Havana Times translation of the Spanish original authorized by BBC Mundo.



9 thoughts on “Hopes and Protests in Cuba

  • Julio,

    I don’t need any ‘help’ from you. I didn’t change the subject, you were the one who brought up the ‘police repression’ and I showed what true police repression looks like.

  • (incomplete last paragraph)

    Perhaps this view of Cuba was wishful thinking on Clapper’s part, analogous to the political blind spot of his much criticized failure of predicting the dramatic instability among US allies in the middle east, but not a serious US expectation.

    John McAuliff
    Fund for Reconciliation and Development

  • Mr. Ravsberg otherwise perceptive article exaggerates an already exaggerated AFP report of an annual assessment that preceded developments in the Middle East.

    ***************

    AFP) – Feb 10, 2011

    WASHINGTON — President Hugo Chavez will face increasing protests as the Venezuelan economy deteriorates and the opposition strengthens, while political instability is also possible in Cuba, a US intelligence report said Thursday.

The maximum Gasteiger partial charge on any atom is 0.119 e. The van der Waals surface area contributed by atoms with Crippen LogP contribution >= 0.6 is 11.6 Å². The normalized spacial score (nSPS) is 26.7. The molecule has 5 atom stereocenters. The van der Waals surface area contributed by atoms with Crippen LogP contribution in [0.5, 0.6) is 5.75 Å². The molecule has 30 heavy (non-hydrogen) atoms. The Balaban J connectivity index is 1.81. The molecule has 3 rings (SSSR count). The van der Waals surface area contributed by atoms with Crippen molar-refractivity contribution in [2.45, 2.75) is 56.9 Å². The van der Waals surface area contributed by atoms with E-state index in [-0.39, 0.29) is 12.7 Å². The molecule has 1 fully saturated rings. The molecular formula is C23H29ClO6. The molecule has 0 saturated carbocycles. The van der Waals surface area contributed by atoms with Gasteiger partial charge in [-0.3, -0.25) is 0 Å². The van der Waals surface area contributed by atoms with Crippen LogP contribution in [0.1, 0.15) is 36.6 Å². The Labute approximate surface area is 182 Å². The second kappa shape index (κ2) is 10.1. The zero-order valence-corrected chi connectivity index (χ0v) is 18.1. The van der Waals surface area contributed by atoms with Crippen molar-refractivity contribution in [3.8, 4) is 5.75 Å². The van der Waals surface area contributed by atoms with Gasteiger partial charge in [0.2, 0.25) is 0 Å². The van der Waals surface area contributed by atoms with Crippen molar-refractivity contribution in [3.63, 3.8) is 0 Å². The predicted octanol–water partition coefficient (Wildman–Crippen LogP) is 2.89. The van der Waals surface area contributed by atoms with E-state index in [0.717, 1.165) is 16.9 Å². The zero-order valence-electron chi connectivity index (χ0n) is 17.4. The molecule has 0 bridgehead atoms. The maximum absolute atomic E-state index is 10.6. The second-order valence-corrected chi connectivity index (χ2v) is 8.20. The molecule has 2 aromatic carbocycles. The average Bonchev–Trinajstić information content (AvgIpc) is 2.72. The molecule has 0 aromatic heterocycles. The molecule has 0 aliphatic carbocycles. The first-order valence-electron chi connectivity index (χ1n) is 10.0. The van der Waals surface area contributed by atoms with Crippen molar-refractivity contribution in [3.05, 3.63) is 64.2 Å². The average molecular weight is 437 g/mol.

The dire news for the two leftist Latin American regimes came in the annual Worldwide Threat Assessment, a report issued by the office of Director of National Intelligence James Clapper…..

    As for Cuba, “the economic situation is dire,” the report said.

    Foreign revenue coming from nickel exports and tourism have decreased, resulting in a foreign currency reserve drop that has “forced dramatic cuts to imports, especially food imports, and we have seen increases in the price of oil, food, and electricity.

    “As a result, Havana has become even more dependent on subsidized oil shipments from Venezuela and earnings from over 40,000 health workers, teachers and advisers in that country,” read the report.

    “We doubt that the Cuban economy can quickly absorb all the dismissed state workers given the many bureaucratic and structural hurdles to increased private sector employment.”

    Cuban President Raul Castro has announced sweeping reforms that include slashing half a million government jobs and making it easier for private entrepreneurs to work.

    The report noted that there is “little organized opposition to the Cuban government, and Cuba’s security forces are capable of suppressing localized public protests.”

    However it warned that “a heavy-handed Cuban put-down of protests could spark wider discontent and increased violence which could lead to a level of political instability.”